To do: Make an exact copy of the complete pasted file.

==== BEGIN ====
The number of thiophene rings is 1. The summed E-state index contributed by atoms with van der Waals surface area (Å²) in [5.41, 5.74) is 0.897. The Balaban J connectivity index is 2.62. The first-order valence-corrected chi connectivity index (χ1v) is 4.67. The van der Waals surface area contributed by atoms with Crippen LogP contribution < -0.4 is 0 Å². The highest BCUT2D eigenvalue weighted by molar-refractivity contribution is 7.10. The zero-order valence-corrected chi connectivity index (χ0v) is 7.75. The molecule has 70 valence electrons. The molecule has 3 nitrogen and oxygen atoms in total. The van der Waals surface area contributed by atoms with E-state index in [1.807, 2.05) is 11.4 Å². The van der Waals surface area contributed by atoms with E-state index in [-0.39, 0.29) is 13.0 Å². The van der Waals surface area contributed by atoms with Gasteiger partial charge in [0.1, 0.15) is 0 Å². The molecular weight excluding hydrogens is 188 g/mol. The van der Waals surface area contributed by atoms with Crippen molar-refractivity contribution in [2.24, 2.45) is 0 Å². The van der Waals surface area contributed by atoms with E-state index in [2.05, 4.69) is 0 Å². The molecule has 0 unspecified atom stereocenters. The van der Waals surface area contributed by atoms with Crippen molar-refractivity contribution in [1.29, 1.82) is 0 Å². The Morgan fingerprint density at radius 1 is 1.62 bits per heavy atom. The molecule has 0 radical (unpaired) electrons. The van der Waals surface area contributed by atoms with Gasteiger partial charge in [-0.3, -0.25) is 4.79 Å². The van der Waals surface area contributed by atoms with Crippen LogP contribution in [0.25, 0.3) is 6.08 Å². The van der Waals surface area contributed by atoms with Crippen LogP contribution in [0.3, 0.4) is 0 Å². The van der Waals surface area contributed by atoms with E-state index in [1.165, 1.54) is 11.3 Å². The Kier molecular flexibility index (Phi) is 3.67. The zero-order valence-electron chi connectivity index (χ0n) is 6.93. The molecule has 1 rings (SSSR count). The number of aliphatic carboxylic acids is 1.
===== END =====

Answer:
The number of thiophene rings is 1. The summed E-state index contributed by atoms with van der Waals surface area (Å²) in [5.41, 5.74) is 0.897. The Balaban J connectivity index is 2.62. The first-order valence-corrected chi connectivity index (χ1v) is 4.67. The van der Waals surface area contributed by atoms with Crippen LogP contribution < -0.4 is 0 Å². The highest BCUT2D eigenvalue weighted by molar-refractivity contribution is 7.10. The zero-order valence-corrected chi connectivity index (χ0v) is 7.75. The molecule has 70 valence electrons. The molecule has 3 nitrogen and oxygen atoms in total. The van der Waals surface area contributed by atoms with E-state index in [1.807, 2.05) is 11.4 Å². The van der Waals surface area contributed by atoms with E-state index in [-0.39, 0.29) is 13.0 Å². The van der Waals surface area contributed by atoms with Gasteiger partial charge in [0.1, 0.15) is 0 Å². The molecular weight excluding hydrogens is 188 g/mol. The van der Waals surface area contributed by atoms with Crippen molar-refractivity contribution in [2.24, 2.45) is 0 Å². The van der Waals surface area contributed by atoms with E-state index in [2.05, 4.69) is 0 Å². The molecule has 0 unspecified atom stereocenters. The van der Waals surface area contributed by atoms with Crippen molar-refractivity contribution in [1.29, 1.82) is 0 Å². The Morgan fingerprint density at radius 1 is 1.62 bits per heavy atom. The molecule has 0 radical (unpaired) electrons. The van der Waals surface area contributed by atoms with Gasteiger partial charge in [-0.3, -0.25) is 4.79 Å². The van der Waals surface area contributed by atoms with Crippen LogP contribution in [0.25, 0.3) is 6.08 Å². The van der Waals surface area contributed by atoms with Crippen LogP contribution in [0.3, 0.4) is 0 Å². The van der Waals surface area contributed by atoms with E-state index in [1.165, 1.54) is 11.3 Å². The Kier molecular flexibility index (Phi) is 3.67. The zero-order valence-electron chi connectivity index (χ0n) is 6.93. The molecule has 1 rings (SSSR count). The number of aliphatic carboxylic acids is 1.